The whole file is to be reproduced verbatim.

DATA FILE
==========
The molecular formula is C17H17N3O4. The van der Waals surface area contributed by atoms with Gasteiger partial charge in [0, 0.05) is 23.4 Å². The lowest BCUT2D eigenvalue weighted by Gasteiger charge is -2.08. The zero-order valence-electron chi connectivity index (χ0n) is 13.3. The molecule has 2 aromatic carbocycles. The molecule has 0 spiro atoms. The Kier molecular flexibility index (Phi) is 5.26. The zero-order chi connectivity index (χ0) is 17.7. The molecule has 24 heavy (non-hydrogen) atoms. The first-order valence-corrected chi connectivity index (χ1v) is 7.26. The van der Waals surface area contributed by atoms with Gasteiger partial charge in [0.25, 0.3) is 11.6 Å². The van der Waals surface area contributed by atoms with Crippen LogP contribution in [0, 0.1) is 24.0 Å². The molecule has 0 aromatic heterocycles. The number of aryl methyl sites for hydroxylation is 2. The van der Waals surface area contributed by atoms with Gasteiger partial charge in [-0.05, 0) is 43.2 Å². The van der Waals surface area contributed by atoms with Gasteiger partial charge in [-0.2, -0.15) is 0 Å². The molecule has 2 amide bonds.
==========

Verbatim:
The molecular formula is C17H17N3O4. The van der Waals surface area contributed by atoms with Gasteiger partial charge in [0, 0.05) is 23.4 Å². The lowest BCUT2D eigenvalue weighted by Gasteiger charge is -2.08. The zero-order valence-electron chi connectivity index (χ0n) is 13.3. The molecule has 2 aromatic carbocycles. The molecule has 0 spiro atoms. The Kier molecular flexibility index (Phi) is 5.26. The zero-order chi connectivity index (χ0) is 17.7. The molecule has 24 heavy (non-hydrogen) atoms. The first-order valence-corrected chi connectivity index (χ1v) is 7.26. The van der Waals surface area contributed by atoms with Gasteiger partial charge in [0.25, 0.3) is 11.6 Å². The van der Waals surface area contributed by atoms with Crippen LogP contribution in [0, 0.1) is 24.0 Å². The molecule has 0 aromatic heterocycles. The number of aryl methyl sites for hydroxylation is 2. The van der Waals surface area contributed by atoms with Gasteiger partial charge in [-0.05, 0) is 43.2 Å². The van der Waals surface area contributed by atoms with Gasteiger partial charge in [-0.2, -0.15) is 0 Å². The molecule has 2 amide bonds.